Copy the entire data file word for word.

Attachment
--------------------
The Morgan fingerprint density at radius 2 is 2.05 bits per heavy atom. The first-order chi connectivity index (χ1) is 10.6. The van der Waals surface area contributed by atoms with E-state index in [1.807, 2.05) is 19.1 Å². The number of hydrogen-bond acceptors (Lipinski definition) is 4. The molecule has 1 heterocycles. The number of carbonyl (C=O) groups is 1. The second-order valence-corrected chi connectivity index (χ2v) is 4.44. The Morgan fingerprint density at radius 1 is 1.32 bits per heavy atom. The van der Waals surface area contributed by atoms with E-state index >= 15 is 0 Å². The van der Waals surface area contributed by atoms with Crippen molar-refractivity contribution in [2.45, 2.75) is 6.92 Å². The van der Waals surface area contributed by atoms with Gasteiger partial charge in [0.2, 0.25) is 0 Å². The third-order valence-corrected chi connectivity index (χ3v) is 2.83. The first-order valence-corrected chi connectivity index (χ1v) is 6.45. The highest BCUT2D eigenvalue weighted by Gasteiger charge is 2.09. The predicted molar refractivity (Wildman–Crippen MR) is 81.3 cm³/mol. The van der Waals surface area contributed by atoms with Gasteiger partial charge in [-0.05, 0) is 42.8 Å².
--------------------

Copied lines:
The Morgan fingerprint density at radius 2 is 2.05 bits per heavy atom. The first-order chi connectivity index (χ1) is 10.6. The van der Waals surface area contributed by atoms with E-state index in [1.807, 2.05) is 19.1 Å². The number of hydrogen-bond acceptors (Lipinski definition) is 4. The molecule has 1 heterocycles. The number of carbonyl (C=O) groups is 1. The second-order valence-corrected chi connectivity index (χ2v) is 4.44. The Morgan fingerprint density at radius 1 is 1.32 bits per heavy atom. The van der Waals surface area contributed by atoms with E-state index >= 15 is 0 Å². The van der Waals surface area contributed by atoms with Crippen molar-refractivity contribution in [2.45, 2.75) is 6.92 Å². The van der Waals surface area contributed by atoms with Gasteiger partial charge in [0.2, 0.25) is 0 Å². The third-order valence-corrected chi connectivity index (χ3v) is 2.83. The first-order valence-corrected chi connectivity index (χ1v) is 6.45. The highest BCUT2D eigenvalue weighted by Gasteiger charge is 2.09. The predicted molar refractivity (Wildman–Crippen MR) is 81.3 cm³/mol. The van der Waals surface area contributed by atoms with Gasteiger partial charge in [-0.05, 0) is 42.8 Å².